# True Blue

Tye in his paper The puzzle of true blue presents to us the following puzzle:

Munsell chips of minimally different color are presented to John and Jane in standard conditions of visual observation. Both John and Jane have non-defective color vision, as measured by color tests.

Asked to pick-out a ‘pure-blue chip’, a chip that is blue, and is not tinged with any other color, John picks out Munsell chip 527. Jane, on other hand sees that chip as slightly greenish blue.

We are now presented with the following possibilities about John’s and Jane’s color experiences of the chip:

(a) The color of the chip is both as it looks to John, and as it looks to Jane.
(b) The color of the chip is as it looks to John, but not as it looks to Jane. (or other way around)
(c) The color of the chip is neither as it looks to John, nor as it looks to Jane.

The puzzle is that none of those answers, on the face of it, seems plausible. Answer (a) is problematic, as it would mean that the chip is both true blue and blue tinged with green at same time. Answer (b) is problematic, as it is hard to see what would be the reason (positivist’ or metaphysical) to count John’s perception as “normal”, and not that of Jane. Answer (c) is problematic, as it would seem to require that nothing can be pure blue (or pure red, or pure green).

Attempts for solution of this puzzle range over views that nothing we see is really colored (something like Locke’s primary/secondary properties distinction), that we can in fact make sense of the idea that one of those perceivers is normal one, or view (like Tye’s) that the issue is one of precision. In that answer neither Jane nor John have been “designed” (by evolution) to get the color exactly right, but to pick out colors on course-grained level.

—–

I want here to give an alternative solution to the puzzle, by picking out the choice (a). That is, I think that the color of the chip is (or can be) both as it looks to John, and as it looks to Jane.

First, it should be noted that it is not logically problematic that both A and B can be predicated to something, as long as A and B are not in contradiction. For example, there is nothing problematic in saying that something is both oval and green. So, the problem for the choice (a), is that the predicates ‘pure blue’ and ‘slightly greenish blue’ are apparently contradictory.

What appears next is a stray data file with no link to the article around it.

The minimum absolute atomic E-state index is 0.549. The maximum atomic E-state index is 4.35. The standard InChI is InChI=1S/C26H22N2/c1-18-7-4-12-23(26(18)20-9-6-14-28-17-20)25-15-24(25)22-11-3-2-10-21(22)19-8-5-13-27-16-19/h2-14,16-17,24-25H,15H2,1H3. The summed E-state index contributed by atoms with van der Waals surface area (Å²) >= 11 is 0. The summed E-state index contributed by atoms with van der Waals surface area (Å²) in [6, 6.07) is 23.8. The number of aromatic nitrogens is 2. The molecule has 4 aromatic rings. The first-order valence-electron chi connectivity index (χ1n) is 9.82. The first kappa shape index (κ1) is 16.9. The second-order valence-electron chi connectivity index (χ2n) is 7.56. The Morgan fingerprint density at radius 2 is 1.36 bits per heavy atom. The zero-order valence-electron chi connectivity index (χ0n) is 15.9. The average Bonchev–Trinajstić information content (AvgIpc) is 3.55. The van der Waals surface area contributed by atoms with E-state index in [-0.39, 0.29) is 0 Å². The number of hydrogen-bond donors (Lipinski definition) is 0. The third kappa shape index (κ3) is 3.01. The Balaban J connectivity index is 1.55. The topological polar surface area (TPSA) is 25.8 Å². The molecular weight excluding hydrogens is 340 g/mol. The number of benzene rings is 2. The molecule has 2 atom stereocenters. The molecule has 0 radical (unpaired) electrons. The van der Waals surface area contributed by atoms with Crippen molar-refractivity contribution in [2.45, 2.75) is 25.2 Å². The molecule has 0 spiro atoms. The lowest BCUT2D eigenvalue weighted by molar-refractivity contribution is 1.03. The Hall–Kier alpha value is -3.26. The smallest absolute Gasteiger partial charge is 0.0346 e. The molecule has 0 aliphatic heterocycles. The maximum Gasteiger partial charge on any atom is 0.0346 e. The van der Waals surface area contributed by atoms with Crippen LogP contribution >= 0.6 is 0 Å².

The proposal would be that objects have colors, but that we are seeing just an aspect of these colors due to the limits of our perception. John and Jane then when looking at the same color chip, are seeing different aspects of the color.

To make an analogy, it would be similar to a situation where we have a point on a plane, but we are limited to one dimensional projections. Usually such point, will be characterized by its projection on the x axis, in which we say that we get the x coordinate, and its projection on the y axis – y coordinate. But x and y axes are just one possible pair that covers the whole space – we can also imagine coordinate system rotated in the relation to that original one, with x’ and y’ axes. Given that there is nothing about the plane which gives primacy to certain coordinate system, there will be no reason to prefer the first over the second pair of axes.

So, staying with the analogy, we can use the following metaphor: the objects’ colors are two-dimensional (this has nothing to do with a usual categorizing of color along dimensions of hue, saturation and brightness, actually we are talking about hue solely here), but our perceptual systems are picking out just the coordinates in relation to a single axis (which axis would represent the linear space of all hues we can pick out). However relatively to this two-dimensional color space, there are infinity of possible hue axes, and there is no reason to give primacy to one over another. Applied to John’s/Jane’s case, it would look like this:

When John and Jane are looking at the same Munsell 527 chip, they are seeing two different aspects of the chip’s full-color. John is reporting true blue, and Jane is reporting slightly greenish blue. However John has never actually seen that ‘greenish blue’ that Jane sees, nor has Jane seen this ‘true blue’ color that John sees. So, even neither of them has better color sight than the other, the situation is not a contradiction. The property of John’s ‘true blue’ not to be tinged by any other color is a truth about this specific aspect of the color which John is picking out. The property of Jane’s aspect not to be true blue, is also truth about that specific aspect that Jane is picking out with her color vision. In such way, there is nothing problematic in the same Munsell chip being both John’s true blue, and Jane’s slightly greenish blue.

Even those aspects are different, if the hue-axes are not rotated much one to another, they will mostly overlap, and if we ignore those special cases, Jane and John will agree on the colors, especially as concepts like ‘blue’ cover not just a single coordinate, but a range of values.